Understanding the distinctive “footprints” of four different types of synergy can help improve the way you value and implement corporate strategies
It’s generally acknowledged that the chief advantage of multi-business firms resides in the internal linkages they’re able to create. Otherwise, there would be no essential difference between the decision-making process of a C-suite exec and that of a mutual fund manager.
My years of teaching corporate strategy to senior managers and CEOs, however, have shown me just how little we as academics have offered them in terms of how to tackle this problem rigorously. Beyond the exhortation to “pursue synergies”, we have done relatively little to prevent this becoming a meaningless slogan.
The “four Cs” of synergy
With this in mind Bart Vanneste, Associate Professor in Strategy & Entrepreneurship at the UCL School of Management, and I developed an approach to thinking about synergies that we call the “Algebra of Value Chains”.
The premise for our analysis is simple: operational synergies require changing the relationships between the resources underlying the value chains of different businesses. This may involve exploiting similarity or dissimilarity across them, and the extent of modification to resources may be minimal or extensive. Combing these ideas gives us, we believe, the first mutually exclusive and collectively exhaustive categorisation of four types of operational synergies.
· Consolidation – perhaps the most intuitive of the four. It involves creating value across highly similar resources by eliminating redundancies. Because the gains here come from elimination, the resources at one or both sides need to be trimmed and possibly adjusted. Examples might be: merging departments to reduce the total headcount, or merging resources of the separate business units to form less expensive, shared resources.
· Combination – essentially, the “strength in numbers” approach. It involves pooling highly similar resources to gain bargaining power. Unlike with consolidation, no resources are eliminated in the realisation of the synergy. Two examples might be combining purchasing to obtain volume discounts, or acquiring a competitor and then raising prices for customers. This is the type of synergy most likely to ping a regulator’s radar. Acquisitions might be blocked on anti-trust grounds if the market power increases significantly.
· Customisation – partnership based on marrying two entities’ idiosyncratic value chains. For instance, a mobile phone operator and a software company collaborate to develop handset hardware and operating system software that are highly compatible with one another. The outcome of the customisation should be that the final product works better and/or costs less than before. Intangible assets such as best practice, knowledge, or IP from one company can be customised by another to generate value.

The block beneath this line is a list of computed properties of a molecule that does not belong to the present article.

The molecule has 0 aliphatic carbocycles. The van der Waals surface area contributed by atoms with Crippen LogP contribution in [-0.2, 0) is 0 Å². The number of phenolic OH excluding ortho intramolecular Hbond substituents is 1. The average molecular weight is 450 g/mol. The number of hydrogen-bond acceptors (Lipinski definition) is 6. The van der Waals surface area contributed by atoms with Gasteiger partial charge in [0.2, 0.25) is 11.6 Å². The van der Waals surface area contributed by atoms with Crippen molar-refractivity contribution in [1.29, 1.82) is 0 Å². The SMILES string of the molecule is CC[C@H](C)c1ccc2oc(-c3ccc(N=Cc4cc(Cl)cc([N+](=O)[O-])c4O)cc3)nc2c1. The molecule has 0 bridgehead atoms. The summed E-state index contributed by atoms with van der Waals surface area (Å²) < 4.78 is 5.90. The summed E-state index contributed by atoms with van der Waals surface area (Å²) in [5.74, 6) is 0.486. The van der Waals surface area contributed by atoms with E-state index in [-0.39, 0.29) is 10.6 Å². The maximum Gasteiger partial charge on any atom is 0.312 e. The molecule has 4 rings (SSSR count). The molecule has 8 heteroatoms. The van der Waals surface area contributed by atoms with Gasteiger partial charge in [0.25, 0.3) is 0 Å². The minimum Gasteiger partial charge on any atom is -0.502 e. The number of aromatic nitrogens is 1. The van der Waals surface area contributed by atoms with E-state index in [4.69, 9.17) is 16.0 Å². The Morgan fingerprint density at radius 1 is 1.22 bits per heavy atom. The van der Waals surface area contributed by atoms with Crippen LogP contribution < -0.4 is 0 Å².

· Connection – in essence, the bundling effect. Here, dissimilar value chains link up to expand their market reach. Seeking new market share by co-branding, bundling, or cross-selling would be one example. In each case, the underlying resources are hardly changed, just linked.
This should not be a mere classification exercise. As noted in our book Corporate Strategy: Tools for Analysis and Decision-Making, leaders should be able to use this tool to identify which type(s) of synergy they’re seeking with each new deal and to discover new opportunities for synergy within existing partnerships or proposals, e.g. by ascertaining whether a business has in its value chain resources similar (for consolidation and combination opportunities) or dissimilar (for customisation and connection) to theirs.
In addition, applying the “four Cs” provides a set of general forecasting principles. It can be helpful to know that, for example, consolidation and customisation synergies cost more initially because they entail greater resource modification.
Finally, and perhaps most importantly, these categories make it easy to explain the sources of value to investors, managers, and customers.
The “four Cs” are merely where strategic analysis begins. Finally, of course, the decision will weigh the dollars and cents. Our book Corporate Strategy presents a series of pragmatic frameworks—many of which have never been published before—for extracting and quantifying synergistic value through strategic decision-making. The book’s primary purpose is to expand the strategic repertoire of senior leaders who might be called upon to make such decisions, present their reasoning to peers and superiors, and evaluate the arguments of their professional advisors (like bankers and consultants). It is designed to provide a wide-angle, holistic view of corporate strategy that nonetheless allows you to analyse any given decision within an Excel spreadsheet.
Phanish Puranam is Roland Berger Chair Professor of Strategy & Organization Design at INSEAD. He is also Academic Director of INSEAD’s PhD programme